On the charts: The Lil Wayne experiment, and how far north are the Far East Movement?
At the top: Behind bars, but he still has near-free reign of the U.S. pop charts. Rapper Lil Wayne returns to a familiar position as "I Am Not A Human Being" bolts to No. 1 after falling to No. 16 last week. Sales are up more than 440% to 125,000 copies, according to Nielsen SoundScan, and give "Human Being" a three-week tally of 259,000 copies.
"Human Being" was released three weeks ago to digital outlets, but last week retailers were given the green light to sell the more ol'-fashioned compact disc edition, one that came with more tracks than were initially available digitally. Fans appeared willing to wait for the expanded physical edition.
The download was sold at close to the same price as the CD -- around the standard $9.99 at most outlets -- and lacked a sizable portion of the content. In two weeks, fans purchased about 133,000 downloads, just a little more than what the CD sold in one week of release.
"Human Being" is not being classified as a direct follow-up to Lil Wayne's blockbuster "Tha Carter III," and sales expectations are down to more realistic heights for "Human Being." Earlier this year, Lil Wayne issued a rock-influenced album in "Rebirth," which was lukewarmly received by fans. So far, the album, released in February, has sold 678,000 copies.
Kids and country: The jump by Lil Wayne spoils the return of Hootie & the Blowfish singer Dairus Rucker, appearing once again in his country getup with "Charleston, SC 1996." The album opens with just a tad more than 100,000 sales. Though country-branded solo-Rucker doesn't sound all that different from the pop-branded Hootie Rucker, it's given the artist a career rebirth. His first country effort, 1998's "Learn to Live," has sold just shy of 1.5 million copies to date.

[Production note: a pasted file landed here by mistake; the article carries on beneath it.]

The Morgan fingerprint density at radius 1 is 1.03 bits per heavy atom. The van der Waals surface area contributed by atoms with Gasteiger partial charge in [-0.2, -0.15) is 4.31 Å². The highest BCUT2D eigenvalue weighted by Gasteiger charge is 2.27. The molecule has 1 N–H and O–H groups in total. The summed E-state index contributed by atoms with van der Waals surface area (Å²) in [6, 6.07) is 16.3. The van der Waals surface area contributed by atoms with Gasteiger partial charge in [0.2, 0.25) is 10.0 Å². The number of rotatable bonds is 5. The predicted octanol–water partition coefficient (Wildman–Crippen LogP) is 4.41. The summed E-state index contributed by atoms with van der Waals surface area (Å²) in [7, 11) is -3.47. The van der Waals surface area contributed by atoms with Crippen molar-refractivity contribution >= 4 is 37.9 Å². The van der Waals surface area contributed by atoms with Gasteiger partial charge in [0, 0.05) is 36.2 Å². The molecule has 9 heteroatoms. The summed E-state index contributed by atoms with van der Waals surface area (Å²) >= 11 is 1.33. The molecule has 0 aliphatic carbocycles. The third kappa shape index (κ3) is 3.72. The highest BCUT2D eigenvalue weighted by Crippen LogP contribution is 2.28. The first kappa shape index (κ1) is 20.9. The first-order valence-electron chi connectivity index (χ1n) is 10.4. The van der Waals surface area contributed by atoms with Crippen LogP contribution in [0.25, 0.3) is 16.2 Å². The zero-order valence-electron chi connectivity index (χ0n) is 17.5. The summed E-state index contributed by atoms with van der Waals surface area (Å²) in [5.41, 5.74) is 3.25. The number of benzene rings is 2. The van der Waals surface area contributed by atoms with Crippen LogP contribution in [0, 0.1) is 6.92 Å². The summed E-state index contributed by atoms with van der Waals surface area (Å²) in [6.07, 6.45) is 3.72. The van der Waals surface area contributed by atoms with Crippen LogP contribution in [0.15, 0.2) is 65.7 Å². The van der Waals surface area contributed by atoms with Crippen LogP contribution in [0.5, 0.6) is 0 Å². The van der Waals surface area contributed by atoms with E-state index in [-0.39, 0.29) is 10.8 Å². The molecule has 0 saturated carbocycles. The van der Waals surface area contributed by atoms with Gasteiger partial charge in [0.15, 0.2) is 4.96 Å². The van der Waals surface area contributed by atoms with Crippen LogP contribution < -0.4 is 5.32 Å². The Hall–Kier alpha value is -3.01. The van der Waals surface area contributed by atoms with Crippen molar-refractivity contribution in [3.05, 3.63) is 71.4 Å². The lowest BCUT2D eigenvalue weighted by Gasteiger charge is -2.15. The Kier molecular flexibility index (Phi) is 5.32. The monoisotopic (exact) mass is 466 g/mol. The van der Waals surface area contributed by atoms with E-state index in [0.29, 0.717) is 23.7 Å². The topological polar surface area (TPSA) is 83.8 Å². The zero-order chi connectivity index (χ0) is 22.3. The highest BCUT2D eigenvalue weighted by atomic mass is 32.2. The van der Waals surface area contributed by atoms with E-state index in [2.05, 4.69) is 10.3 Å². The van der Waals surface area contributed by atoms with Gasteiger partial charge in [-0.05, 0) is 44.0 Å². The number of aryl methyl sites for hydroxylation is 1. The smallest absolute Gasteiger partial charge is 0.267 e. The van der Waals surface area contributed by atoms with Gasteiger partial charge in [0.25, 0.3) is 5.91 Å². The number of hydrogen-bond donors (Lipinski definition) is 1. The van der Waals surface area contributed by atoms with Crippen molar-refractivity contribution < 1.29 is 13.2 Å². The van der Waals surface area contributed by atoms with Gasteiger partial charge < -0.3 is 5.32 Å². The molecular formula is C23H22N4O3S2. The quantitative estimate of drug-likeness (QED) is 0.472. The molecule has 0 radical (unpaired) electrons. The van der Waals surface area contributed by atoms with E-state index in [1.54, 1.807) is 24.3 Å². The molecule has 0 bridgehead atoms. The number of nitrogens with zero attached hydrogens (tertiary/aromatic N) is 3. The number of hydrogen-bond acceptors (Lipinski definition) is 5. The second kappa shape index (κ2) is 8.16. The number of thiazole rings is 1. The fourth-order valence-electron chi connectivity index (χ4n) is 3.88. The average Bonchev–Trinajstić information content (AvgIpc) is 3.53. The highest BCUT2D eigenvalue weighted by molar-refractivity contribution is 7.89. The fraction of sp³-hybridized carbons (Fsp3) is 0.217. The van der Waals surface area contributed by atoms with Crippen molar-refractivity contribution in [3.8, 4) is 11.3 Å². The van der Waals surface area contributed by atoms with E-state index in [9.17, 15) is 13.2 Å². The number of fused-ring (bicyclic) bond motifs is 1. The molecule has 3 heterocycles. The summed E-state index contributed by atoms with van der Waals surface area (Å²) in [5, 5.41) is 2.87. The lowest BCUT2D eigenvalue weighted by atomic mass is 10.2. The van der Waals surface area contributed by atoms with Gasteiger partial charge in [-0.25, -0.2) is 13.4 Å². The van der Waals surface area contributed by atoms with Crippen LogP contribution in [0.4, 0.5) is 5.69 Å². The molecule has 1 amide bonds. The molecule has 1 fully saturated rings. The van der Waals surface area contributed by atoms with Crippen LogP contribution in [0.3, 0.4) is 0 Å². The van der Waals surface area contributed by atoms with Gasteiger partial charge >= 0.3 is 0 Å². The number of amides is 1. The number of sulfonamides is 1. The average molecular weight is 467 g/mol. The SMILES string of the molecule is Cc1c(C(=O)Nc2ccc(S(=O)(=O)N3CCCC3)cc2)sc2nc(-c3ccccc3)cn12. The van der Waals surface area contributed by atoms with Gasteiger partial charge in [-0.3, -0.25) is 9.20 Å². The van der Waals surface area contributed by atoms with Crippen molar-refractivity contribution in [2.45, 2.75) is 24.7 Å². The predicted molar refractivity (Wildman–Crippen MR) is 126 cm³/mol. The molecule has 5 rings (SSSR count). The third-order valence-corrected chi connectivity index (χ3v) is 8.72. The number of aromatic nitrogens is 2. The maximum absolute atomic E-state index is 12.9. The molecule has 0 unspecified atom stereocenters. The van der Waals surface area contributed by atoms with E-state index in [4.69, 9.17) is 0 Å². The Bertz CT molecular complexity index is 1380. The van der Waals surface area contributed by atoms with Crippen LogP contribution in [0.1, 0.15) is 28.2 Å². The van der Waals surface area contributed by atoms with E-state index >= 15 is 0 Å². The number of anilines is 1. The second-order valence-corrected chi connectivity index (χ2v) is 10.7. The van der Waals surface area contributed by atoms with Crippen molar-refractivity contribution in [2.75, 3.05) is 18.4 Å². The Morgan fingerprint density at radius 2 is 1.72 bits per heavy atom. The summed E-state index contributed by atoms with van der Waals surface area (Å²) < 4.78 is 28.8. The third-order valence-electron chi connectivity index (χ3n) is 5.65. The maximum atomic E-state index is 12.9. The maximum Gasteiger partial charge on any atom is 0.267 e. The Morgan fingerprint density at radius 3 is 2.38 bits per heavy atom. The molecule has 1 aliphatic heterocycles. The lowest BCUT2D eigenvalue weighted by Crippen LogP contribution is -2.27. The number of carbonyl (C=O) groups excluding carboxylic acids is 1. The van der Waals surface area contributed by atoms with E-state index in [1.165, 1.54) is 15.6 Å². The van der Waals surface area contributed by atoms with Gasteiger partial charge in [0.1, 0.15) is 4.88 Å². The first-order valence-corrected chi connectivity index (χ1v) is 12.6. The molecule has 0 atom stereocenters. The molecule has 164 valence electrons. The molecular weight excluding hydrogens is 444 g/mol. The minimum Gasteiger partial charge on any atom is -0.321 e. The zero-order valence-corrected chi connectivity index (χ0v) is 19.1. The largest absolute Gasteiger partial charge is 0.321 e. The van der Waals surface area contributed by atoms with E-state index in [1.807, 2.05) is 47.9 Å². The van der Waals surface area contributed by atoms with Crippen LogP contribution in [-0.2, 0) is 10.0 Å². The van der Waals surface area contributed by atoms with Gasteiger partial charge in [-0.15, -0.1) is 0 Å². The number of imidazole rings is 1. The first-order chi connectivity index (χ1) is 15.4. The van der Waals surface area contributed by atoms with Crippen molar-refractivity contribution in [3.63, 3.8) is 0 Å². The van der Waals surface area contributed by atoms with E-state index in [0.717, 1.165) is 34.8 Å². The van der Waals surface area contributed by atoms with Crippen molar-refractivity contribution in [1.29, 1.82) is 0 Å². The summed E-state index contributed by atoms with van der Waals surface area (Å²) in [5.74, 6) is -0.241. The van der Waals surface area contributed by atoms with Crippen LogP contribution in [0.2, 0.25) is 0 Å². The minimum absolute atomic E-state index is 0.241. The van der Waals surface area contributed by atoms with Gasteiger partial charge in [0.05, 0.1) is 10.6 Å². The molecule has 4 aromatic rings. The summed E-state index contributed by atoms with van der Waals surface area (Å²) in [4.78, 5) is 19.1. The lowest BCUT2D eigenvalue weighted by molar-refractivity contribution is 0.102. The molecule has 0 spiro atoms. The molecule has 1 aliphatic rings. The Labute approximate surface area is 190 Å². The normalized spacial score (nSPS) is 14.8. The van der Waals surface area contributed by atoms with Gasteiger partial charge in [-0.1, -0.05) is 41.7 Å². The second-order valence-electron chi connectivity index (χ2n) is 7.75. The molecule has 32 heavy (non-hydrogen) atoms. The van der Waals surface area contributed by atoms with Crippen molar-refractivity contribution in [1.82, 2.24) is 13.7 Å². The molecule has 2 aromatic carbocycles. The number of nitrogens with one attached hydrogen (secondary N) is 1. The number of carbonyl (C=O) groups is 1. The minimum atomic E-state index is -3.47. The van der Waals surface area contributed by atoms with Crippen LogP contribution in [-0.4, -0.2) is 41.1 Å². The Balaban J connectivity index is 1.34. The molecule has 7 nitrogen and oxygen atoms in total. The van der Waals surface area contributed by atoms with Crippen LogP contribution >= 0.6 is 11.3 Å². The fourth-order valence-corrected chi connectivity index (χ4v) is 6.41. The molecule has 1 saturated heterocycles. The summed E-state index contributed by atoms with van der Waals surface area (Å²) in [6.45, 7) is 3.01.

Below Rucker at No. 3 is the CD companion to Nickelodeon's Big Time Rush, "BTR," which opens with 67,000 copies sold, and the teen stars are nestled on the chart in a sort of country sandwich. Behind "BTR" at No. 4 is Band Perry, a country family act making a grand entrance. The act sold 53,000 copies of its debut, which builds on the success of an EP released in April of this year.
Indie hero: Folky pop singer Sufjan Stevens scores the biggest week of his career, entering at No. 7 with "Age of Adz," an effort that takes its name from a piece by outsider artist Royal Robertson, and sees the artist adding an electronic flair to his choral base. "Adz" sold 36,000 copies, a significant jump over the first week sales of "Illinois." The latter, an album based around the loose gimmick of connecting all the songs to the Land of Lincoln, took two weeks to reach 15,000 copies sold.
A bit harder than Sufjan but still on on the indie tip, East Coast metal act All That Remains scores its first-ever top-10 album with "For We Are Many." The title sold more than 29,000 copies, and gives local label Prosthetic, who released the album in conjunction with Razor & Tie, its highest sales week.
From K-Town to top-30: Locals Far East Movement enter at No. 24 with their major label debut "Free Wired," an effort that sold about 17,000 copies. The dance/pop/rap act was raised in Koreatown, and has a hit single in "Like a G6." The act has already toured with the likes of Lady Gaga, Robyn, LMFAO, La Roux and Mike Posner.
-- Todd Martens
Photo: The Far East Movement. Credit: Stefano Paltera / For The Times